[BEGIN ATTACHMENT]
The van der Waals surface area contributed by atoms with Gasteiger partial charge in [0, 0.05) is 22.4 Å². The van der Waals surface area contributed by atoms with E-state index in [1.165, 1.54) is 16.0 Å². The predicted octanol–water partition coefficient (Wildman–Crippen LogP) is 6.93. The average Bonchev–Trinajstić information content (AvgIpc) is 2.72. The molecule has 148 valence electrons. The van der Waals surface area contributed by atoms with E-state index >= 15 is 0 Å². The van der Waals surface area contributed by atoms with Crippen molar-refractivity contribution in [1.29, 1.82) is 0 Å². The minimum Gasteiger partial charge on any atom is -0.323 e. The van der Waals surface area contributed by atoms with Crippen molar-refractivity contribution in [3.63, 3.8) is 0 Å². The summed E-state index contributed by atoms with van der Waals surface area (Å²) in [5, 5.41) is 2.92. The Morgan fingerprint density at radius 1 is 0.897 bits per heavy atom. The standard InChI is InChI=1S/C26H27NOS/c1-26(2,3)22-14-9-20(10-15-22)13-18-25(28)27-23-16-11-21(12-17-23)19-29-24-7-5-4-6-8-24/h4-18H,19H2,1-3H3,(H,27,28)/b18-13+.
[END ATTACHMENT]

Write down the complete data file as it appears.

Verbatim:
The van der Waals surface area contributed by atoms with Gasteiger partial charge in [0, 0.05) is 22.4 Å². The van der Waals surface area contributed by atoms with E-state index in [1.165, 1.54) is 16.0 Å². The predicted octanol–water partition coefficient (Wildman–Crippen LogP) is 6.93. The average Bonchev–Trinajstić information content (AvgIpc) is 2.72. The molecule has 148 valence electrons. The van der Waals surface area contributed by atoms with E-state index >= 15 is 0 Å². The van der Waals surface area contributed by atoms with Crippen molar-refractivity contribution in [1.29, 1.82) is 0 Å². The minimum Gasteiger partial charge on any atom is -0.323 e. The van der Waals surface area contributed by atoms with Crippen molar-refractivity contribution in [3.63, 3.8) is 0 Å². The summed E-state index contributed by atoms with van der Waals surface area (Å²) in [5, 5.41) is 2.92. The Morgan fingerprint density at radius 1 is 0.897 bits per heavy atom. The standard InChI is InChI=1S/C26H27NOS/c1-26(2,3)22-14-9-20(10-15-22)13-18-25(28)27-23-16-11-21(12-17-23)19-29-24-7-5-4-6-8-24/h4-18H,19H2,1-3H3,(H,27,28)/b18-13+.